An entertainment lawyer, an avid scuba diver and a Rumi lover, Kia Kamran is another interesting Iranian, making a difference in his hometown of Los Angeles. Having worked with many interesting bands, artists and actors, Kia has an easy way about him that takes life seriously enough to excel and lightly enough to enjoy. Kia represents among others, the great comedians from the Axis of Evil comedy tour. We had a chance to chat with him recently.
Shabnam Rezaei: Tell us a little about your childhood.
Kia Kamran: I was born in Tehran in 1968. My family then moved to Israel in 1978 right when the Iranian revolution came. We then moved to the US a year later. I went to school in Fresno, California from 7th through 11th grade, and then we moved to Los Angeles during my senior year. I have lived and attended school in L.A. since. My “childhood” in Fresno consists mostly of the typical American experience – there weren’t many Iranians there, so my formative years were spent doing typical blue-collar American things. . . hanging out with friends, chasing the latest music, drinking beer, going to dances and high school football games, etc. . .
SR: When did you become interested in law and what prompted your interest?
KK: It was a somewhat serendipitous turn of events, actually. After I graduated CSUN in 1991 with a marketing degree, I was hired as an assistant but then became a junior-agent at a music talent agency (www.varietyart.com), where we represented bands and put them on tour. In my second year there, I started getting a bit bored. One night, my sister (who had graduated law school in 1991) left some LSAT (Law School Admission Test) material in my room, and I picked it up and started doing the tests for fun. I ended up ripping through them. That same week, I read an article in a music trade magazine about Billy Joel and his lawyer, and there was a statement in there that essentially stated that “whereas in the film and TV industry, all the power lies with the agents, in the music business, all the power is with the LAWYERS.” That made quite an impression on me.
That same evening, I went to a nightclub in Hollywood to watch Rage Against the Machine (then unsigned and mostly unknown, except in the “industry”) perform. This was when all the record companies were courting this band. I was somewhat friendly with them and it was exciting to be involved in this process. That night, after a few beers and some other craziness at the club, I took a moment and looked around in the crowd and noticed that virtually everyone I had met in the “music business” was there, and for some reason, this one split second made me decide to become a music business lawyer rather than just any other agent or record company person. I thought to myself “I want to do better than this,” and lo’ and behold I entered law school about 8 months later.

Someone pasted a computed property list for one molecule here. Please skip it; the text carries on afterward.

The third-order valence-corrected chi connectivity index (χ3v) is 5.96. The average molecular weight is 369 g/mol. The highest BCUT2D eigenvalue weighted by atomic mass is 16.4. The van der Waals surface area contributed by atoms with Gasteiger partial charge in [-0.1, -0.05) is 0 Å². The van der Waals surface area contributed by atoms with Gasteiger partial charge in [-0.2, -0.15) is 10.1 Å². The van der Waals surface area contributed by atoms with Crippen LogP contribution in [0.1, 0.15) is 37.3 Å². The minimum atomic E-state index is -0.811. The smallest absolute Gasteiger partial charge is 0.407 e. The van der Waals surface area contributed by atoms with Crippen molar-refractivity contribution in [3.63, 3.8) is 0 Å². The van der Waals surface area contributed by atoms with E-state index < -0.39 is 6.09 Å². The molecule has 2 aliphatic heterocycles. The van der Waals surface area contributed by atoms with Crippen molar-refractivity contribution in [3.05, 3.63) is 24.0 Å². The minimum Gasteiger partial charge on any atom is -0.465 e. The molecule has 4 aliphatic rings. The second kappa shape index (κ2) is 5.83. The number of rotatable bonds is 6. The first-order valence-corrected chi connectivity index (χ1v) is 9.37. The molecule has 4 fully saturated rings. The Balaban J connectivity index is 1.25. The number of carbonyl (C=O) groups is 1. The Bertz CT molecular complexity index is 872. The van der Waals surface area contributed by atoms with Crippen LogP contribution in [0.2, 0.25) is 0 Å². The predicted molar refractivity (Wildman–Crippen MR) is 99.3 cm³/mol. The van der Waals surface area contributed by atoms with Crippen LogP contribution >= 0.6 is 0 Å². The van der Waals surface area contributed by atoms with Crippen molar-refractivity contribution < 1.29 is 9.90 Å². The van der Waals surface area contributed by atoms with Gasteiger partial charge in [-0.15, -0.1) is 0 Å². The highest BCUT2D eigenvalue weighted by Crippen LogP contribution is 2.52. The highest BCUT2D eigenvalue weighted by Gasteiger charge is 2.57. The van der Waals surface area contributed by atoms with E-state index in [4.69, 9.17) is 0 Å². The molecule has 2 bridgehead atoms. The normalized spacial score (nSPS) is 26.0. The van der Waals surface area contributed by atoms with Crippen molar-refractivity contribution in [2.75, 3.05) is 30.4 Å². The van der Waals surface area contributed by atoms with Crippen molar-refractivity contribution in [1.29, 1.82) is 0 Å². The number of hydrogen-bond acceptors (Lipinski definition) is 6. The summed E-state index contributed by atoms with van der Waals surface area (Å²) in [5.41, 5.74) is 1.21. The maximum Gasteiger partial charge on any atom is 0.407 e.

Tell us about your clients and what its like to be in entertainment law.
KK: I am transactional attorney (as opposed to a litigator). At any given time, I have a client’s most pressing matter sitting on my desk. In my field, however, I am fortunate because I have a specific interest in and attraction towards the subject matter of these transactions (music, comedy, film, TV, internet, sports, etc. . ), so it is additionally interesting to be involved in something that is also creatively appealing to me. The biggest difference between what I do and what typical lawyers do is that I very often deal with matters that make me say to myself “this is really cool”, rather than “arrgh! I can’t wait to get this over with.”
The other fortunate part of my work is that, because I do not litigate, I am involved in a more, may I say, constructive area of work than lawsuits, which tend to take their toll on all parties involved, even the lawyers. Fighting for a living is just not my idea of personal growth.
Every once in a while, my iPod plays a song on random (shuffle) that makes me rock out, and it turns out to be one of my clients, and needless to say it makes ecstatic and thankful to be alive and to make a living in a world in which most other people play.
SR: Who is your most fun client and why?